Though members of both parties have publicly called for tax reform, major obstacles to true reform remain.
Senator Max Baucus, Chairman of the Senate Banking Committee, went against the wishes of most of his party when he voted against Patty Murray’s balanced budget, a signal that some believe is a bad omen for tax reform:
Tax lobbyists and other observers said the budget vote exposed a rift between Baucus and Democratic leadership over revenue, and capped weeks in which the Finance chairman failed to shift his party’s budget to a more centrist position on taxes.
That dynamic, experts say, could make it more difficult for Baucus to speak for his party in tax negotiations, and give him less leverage at a time when Republicans in the House are pressing for revenue-neutral tax reform.
“I think Baucus is in a tough position,” one tax lobbyist said. “If he doesn’t move, he will be accused of dragging his feet and not moving the ball.”
“If he does do something, he has to answer for it,” the lobbyist added. “For Baucus, keeping things the way they are through 2014 may be the best option.”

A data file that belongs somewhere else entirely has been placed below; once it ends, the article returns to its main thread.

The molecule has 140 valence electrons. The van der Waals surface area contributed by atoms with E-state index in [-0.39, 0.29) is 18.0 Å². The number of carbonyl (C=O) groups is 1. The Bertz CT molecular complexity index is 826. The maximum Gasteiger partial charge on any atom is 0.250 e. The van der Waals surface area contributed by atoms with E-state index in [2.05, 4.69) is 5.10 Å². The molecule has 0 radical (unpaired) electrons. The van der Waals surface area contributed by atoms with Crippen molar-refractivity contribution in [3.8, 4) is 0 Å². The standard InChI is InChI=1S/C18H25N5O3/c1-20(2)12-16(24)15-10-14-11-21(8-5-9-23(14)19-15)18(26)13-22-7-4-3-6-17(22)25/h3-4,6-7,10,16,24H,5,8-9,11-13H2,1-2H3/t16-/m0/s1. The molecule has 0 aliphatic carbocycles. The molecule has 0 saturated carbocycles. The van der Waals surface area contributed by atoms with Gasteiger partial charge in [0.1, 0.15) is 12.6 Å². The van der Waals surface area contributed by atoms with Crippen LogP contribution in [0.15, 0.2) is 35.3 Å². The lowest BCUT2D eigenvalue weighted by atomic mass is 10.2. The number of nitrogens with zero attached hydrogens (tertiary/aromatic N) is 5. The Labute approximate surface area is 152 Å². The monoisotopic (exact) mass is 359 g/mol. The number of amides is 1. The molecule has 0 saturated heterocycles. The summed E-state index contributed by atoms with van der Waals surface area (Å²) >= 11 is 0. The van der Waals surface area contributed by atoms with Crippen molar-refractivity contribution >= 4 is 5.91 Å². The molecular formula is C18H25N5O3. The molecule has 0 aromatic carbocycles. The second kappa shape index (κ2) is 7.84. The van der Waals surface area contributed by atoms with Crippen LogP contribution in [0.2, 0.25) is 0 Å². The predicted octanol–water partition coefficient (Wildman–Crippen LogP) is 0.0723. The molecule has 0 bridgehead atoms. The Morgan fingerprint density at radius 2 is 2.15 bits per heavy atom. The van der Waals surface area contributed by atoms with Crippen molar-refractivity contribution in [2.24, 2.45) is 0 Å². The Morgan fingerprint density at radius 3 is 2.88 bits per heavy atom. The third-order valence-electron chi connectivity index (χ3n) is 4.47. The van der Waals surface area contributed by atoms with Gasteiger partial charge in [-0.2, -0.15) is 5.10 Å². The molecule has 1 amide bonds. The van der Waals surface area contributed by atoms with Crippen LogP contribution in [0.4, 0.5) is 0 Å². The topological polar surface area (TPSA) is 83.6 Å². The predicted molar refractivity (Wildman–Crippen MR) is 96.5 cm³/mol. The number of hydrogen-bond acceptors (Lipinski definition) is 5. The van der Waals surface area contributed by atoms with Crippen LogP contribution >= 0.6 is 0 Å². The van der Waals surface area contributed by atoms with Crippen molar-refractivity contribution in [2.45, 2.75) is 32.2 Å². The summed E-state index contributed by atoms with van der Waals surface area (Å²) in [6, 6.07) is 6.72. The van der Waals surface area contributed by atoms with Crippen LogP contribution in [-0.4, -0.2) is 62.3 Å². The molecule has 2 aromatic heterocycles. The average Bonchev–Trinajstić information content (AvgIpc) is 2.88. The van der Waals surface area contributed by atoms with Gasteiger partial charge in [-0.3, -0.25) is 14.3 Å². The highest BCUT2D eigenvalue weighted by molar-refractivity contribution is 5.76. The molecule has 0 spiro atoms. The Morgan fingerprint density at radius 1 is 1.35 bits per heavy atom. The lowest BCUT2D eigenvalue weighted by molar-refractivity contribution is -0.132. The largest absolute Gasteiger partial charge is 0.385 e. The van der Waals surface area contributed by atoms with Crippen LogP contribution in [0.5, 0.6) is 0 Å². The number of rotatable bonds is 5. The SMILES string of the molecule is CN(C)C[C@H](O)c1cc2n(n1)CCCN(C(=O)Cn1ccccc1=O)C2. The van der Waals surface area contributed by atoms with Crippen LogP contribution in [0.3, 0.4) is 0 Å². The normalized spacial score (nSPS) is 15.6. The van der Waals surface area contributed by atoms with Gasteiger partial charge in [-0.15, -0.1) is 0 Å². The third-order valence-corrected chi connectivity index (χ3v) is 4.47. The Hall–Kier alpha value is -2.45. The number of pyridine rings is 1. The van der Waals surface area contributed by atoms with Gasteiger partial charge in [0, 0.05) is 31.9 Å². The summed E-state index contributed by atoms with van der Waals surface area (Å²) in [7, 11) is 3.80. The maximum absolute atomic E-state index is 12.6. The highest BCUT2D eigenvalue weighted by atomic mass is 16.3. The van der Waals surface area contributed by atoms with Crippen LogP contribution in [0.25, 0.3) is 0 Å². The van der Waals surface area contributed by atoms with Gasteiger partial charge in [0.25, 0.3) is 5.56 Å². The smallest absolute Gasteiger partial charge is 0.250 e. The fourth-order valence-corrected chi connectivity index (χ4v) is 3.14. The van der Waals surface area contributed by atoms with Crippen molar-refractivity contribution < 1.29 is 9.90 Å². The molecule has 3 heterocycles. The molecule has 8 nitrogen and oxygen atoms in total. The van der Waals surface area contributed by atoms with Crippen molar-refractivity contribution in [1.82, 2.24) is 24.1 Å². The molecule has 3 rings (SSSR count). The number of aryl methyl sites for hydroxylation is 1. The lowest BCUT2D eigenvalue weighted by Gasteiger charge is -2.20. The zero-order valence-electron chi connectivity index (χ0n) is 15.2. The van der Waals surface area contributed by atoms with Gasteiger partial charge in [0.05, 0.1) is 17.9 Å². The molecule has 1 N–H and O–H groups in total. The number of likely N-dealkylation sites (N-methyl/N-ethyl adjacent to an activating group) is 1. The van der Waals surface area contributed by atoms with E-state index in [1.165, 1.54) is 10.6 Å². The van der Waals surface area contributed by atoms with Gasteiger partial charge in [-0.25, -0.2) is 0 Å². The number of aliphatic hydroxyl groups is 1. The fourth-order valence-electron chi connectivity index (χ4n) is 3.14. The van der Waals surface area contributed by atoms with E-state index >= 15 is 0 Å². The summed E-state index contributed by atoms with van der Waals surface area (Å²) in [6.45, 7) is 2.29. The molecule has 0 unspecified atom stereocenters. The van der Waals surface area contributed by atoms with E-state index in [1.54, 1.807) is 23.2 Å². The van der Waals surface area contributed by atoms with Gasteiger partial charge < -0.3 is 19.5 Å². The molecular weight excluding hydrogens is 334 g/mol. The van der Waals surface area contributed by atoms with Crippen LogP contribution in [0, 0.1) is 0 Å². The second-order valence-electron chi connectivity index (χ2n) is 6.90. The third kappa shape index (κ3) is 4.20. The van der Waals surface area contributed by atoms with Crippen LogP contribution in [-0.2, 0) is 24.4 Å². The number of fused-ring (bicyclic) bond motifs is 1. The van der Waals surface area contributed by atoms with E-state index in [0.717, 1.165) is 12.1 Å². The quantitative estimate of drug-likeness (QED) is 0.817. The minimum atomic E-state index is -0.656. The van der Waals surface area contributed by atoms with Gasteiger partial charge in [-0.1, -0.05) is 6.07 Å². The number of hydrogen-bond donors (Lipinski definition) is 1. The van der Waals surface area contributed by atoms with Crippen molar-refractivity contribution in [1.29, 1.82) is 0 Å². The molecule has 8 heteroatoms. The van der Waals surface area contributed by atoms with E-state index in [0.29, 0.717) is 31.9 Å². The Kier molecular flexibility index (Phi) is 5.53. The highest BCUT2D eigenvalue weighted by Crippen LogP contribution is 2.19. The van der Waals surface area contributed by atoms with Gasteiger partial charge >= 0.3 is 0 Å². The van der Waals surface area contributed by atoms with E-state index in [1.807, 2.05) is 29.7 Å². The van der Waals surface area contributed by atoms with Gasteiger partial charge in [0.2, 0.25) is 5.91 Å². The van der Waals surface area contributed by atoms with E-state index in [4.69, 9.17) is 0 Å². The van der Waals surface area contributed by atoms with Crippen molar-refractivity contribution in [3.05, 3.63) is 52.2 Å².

In the House of Representatives, the picture isn’t much clearer. Ways and Means Committee Chair Dave Camp wants to reform the tax code, but it’s unclear if he will be able to round up the votes:
The Finance Committee chairman could be off the hook if the White House and GOP leaders strike a grand deficit bargain or if Speaker John Boehner (R-Ohio) decides against allowing a Ways and Means tax reform package from getting a floor vote.
“Camp will push hard for the Ways and Means Committee to move forward this year, but getting a House floor vote will be very difficult,” said Cathy Schultz, a tax expert at the National Foreign Trade Council.
Tax reform needs to happen, and needs to include additional revenue. We must keep the pressure on Congress and not let them punt on this important priority.